It was 6-5 to the home team Hanwha who were batting second. The place was pretty full, with lots of families and small children. An hour and a half later it was over with Hanwha winning 10-6 and not needing their ninth innings.

The Doosan fans didn’t seem too downhearted, making plenty of noise and at one point all holding sparklers in the air. I envied them. I wasn’t allowed sparklers as a kid after I’d once turned one around in my hand as it burnt downwards and I’d taken hold of the still red hot tip.

It's not fair. I want a sparkler.

As I left the stadium a Doosan Bears fan commented to me that they were struggling because they lacked a starting pitcher. I don’t know if he is injured or whether they actually don’t have one for one reason or another. I dare say I’ll find out at some point as I get more into it. I couldn’t find a bar that I liked the look of, most were either underground or a couple of storeys up and empty because the Koreans were still at the stage of the night where they were eating in restaurants rather than drinking in bars. It was a warm night and I wanted to be out in the open so I got a can from a convenience store and drank it at a table outside. As my daughter would say, “Scruffy as”, which I’ve only just realized is abbreviated from a slightly longer phrase. Appropriate though.

My hotel

Meanwhile Lee Dong Gook was continuing his recovery from injury as South Korea went down to a late goal in a 1-0 defeat to Spain.

North of the border, the other Koreans had caused a bit of a stir at the World Cup by naming a striker as their third keeper in an attempt to give themselves more attacking options. Unfortunately the lad in question will be limited to playing in goal, which should be a fun experience for him. A bit more fun than the experience that awaits whoever made the decision when they get home, I suspect.

Doosan Bears v Nexen Heroes, Wednesday 2nd June, 6.30pm

June 7, 2010

I made my second trip to a baseball game last night. I’d had the day off work because it was polling day in a variety of local elections, but I hadn’t really done very much. I’d been out the night before with colleagues and had a bit of a hangover. At lunchtime I nipped out for a pint of milk but then changed my mind and got on the subway instead. It’s only three stops to the baseball stadium so I thought I’d see if there was a game on.

I know that seems a bit of an arse on in the age of the internet, but I’ve yet to find a fixture list in English for the baseball games and it is only three stops, which is about ten minutes ride. It was pretty quiet when I got there so I had a walk around the stadium, got some lunch and read the paper. They don’t cover the baseball games in the English language newspapers either, but they had the details of the World Cup squad. Lee Dong Gook had made the final twenty three despite not being expected to be fit until the second game of the tournament, the match against Argentina. The report reckoned that as Korea seemed to be playing lately with just the one striker; his best chance of getting on the pitch would be if they were chasing a late goal. Still, after being left out of the 2002 World Cup squad and missing 2006 through injury I expect he is relieved just to be on the plane.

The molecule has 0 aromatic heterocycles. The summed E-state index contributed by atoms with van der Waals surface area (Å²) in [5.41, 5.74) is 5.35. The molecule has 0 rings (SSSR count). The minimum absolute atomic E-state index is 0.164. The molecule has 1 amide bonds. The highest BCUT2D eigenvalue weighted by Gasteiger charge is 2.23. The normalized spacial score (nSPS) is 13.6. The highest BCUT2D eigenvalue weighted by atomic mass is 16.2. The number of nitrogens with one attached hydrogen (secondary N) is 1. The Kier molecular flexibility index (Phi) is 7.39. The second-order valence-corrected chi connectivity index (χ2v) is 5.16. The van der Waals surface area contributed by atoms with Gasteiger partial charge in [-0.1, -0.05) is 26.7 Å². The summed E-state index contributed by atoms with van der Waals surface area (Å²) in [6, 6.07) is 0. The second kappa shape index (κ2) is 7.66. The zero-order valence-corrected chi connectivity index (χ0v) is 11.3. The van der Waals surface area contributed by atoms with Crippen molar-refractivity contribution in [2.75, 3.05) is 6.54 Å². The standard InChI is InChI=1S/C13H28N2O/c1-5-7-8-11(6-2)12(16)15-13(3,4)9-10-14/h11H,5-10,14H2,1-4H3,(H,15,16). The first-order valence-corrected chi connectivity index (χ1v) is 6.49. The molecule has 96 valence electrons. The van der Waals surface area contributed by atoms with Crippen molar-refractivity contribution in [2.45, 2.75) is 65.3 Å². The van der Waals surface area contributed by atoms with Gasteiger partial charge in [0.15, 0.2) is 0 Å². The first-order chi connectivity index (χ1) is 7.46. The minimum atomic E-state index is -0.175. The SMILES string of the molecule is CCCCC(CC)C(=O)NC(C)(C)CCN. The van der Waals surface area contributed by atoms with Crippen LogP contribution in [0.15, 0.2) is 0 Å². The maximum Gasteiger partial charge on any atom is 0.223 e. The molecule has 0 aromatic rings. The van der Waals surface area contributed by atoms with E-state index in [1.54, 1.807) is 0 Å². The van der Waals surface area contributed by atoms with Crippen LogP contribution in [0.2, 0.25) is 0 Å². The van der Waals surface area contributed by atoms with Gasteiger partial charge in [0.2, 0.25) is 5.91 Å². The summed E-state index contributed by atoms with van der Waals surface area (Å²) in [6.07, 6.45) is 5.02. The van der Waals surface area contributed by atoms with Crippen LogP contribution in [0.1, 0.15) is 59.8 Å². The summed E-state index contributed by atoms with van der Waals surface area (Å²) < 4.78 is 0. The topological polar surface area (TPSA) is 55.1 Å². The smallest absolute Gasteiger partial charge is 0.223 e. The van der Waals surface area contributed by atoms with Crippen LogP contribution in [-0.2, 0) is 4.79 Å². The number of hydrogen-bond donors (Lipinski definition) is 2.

Whilst I was there I tried to have a look inside the Olympic Stadium. I was hoping that there would be a door open somewhere and I could run the 100m. I’ve got a bit of previous for that sort of thing, recreating Mary Peters Pentathlon gold in the Olympic Stadium in Munich as few years back. I also re-enacted Gerd Muller’s winning goal in the World Cup final the same afternoon. I managed to swivel and shoot with a glass of wine in my hand too, which made it just that little bit more impressive, I thought, and made up for having to use an imaginary ball. Anyway, the gates were all locked, so I’d have to wait until another time to play at being Ben Johnson. Shame really, as after the previous nights drinking, my eyes had that yellow tinge that Ben acquired by having steroids for his tea.

There were a lot of statues and monuments to the 1988 Olympics, including a wall engraved with the names of the gold medalists. Steve Redgrave was on there, although that’s not surprising. He will have his name inscribed at more places than the most prolific graffiti taggers. As I read the names I recalled Malcolm Cooper winning his shooting gold and the hockey team getting theirs. I paused at the boxing list and noticed Lennox Lewis on the list for Canada and also Ray Mercer at the weight below. At light middle there was a Korean that I didn’t recognize, but I remembered his triumph. He was the lad who got that outrageous decision over Roy Jones. I don’t know why, but I couldn’t resist a bit of a chuckle.